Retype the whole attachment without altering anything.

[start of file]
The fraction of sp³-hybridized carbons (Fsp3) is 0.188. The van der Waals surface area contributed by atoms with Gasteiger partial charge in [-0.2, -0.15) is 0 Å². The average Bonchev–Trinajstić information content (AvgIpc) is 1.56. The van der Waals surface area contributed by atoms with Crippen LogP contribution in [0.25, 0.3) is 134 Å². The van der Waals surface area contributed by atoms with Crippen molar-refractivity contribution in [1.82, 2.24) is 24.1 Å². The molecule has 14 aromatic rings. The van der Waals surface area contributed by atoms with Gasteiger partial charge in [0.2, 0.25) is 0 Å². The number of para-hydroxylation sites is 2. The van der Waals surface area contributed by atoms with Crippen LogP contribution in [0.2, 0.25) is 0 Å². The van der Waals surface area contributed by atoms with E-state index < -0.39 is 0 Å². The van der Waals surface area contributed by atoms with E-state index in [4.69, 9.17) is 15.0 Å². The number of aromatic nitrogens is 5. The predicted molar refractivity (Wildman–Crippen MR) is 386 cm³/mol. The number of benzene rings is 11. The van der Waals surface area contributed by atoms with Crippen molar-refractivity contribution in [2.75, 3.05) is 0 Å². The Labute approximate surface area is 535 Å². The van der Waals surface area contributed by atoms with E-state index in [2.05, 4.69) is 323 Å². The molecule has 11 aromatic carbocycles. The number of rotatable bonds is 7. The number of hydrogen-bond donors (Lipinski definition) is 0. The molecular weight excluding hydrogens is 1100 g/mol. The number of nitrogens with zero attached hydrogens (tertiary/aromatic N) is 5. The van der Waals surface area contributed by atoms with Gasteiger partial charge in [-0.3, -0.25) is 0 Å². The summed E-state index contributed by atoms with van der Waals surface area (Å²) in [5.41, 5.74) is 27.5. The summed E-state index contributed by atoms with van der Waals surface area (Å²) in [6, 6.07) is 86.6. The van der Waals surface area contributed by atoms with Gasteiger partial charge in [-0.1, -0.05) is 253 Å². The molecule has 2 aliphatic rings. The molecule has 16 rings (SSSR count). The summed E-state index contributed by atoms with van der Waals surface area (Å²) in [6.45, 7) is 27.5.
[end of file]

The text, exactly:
The fraction of sp³-hybridized carbons (Fsp3) is 0.188. The van der Waals surface area contributed by atoms with Gasteiger partial charge in [-0.2, -0.15) is 0 Å². The average Bonchev–Trinajstić information content (AvgIpc) is 1.56. The van der Waals surface area contributed by atoms with Crippen LogP contribution in [0.25, 0.3) is 134 Å². The van der Waals surface area contributed by atoms with Crippen molar-refractivity contribution in [1.82, 2.24) is 24.1 Å². The molecule has 14 aromatic rings. The van der Waals surface area contributed by atoms with Gasteiger partial charge in [0.2, 0.25) is 0 Å². The number of para-hydroxylation sites is 2. The van der Waals surface area contributed by atoms with Crippen LogP contribution in [0.2, 0.25) is 0 Å². The van der Waals surface area contributed by atoms with E-state index < -0.39 is 0 Å². The van der Waals surface area contributed by atoms with E-state index in [4.69, 9.17) is 15.0 Å². The number of aromatic nitrogens is 5. The predicted molar refractivity (Wildman–Crippen MR) is 386 cm³/mol. The number of benzene rings is 11. The van der Waals surface area contributed by atoms with Crippen molar-refractivity contribution in [2.75, 3.05) is 0 Å². The Labute approximate surface area is 535 Å². The van der Waals surface area contributed by atoms with E-state index in [2.05, 4.69) is 323 Å². The molecule has 11 aromatic carbocycles. The number of rotatable bonds is 7. The number of hydrogen-bond donors (Lipinski definition) is 0. The molecular weight excluding hydrogens is 1100 g/mol. The number of nitrogens with zero attached hydrogens (tertiary/aromatic N) is 5. The van der Waals surface area contributed by atoms with Gasteiger partial charge in [-0.3, -0.25) is 0 Å². The summed E-state index contributed by atoms with van der Waals surface area (Å²) in [5.41, 5.74) is 27.5. The summed E-state index contributed by atoms with van der Waals surface area (Å²) in [6, 6.07) is 86.6. The van der Waals surface area contributed by atoms with Gasteiger partial charge in [-0.1, -0.05) is 253 Å². The molecule has 2 aliphatic rings. The molecule has 16 rings (SSSR count). The summed E-state index contributed by atoms with van der Waals surface area (Å²) in [6.45, 7) is 27.5.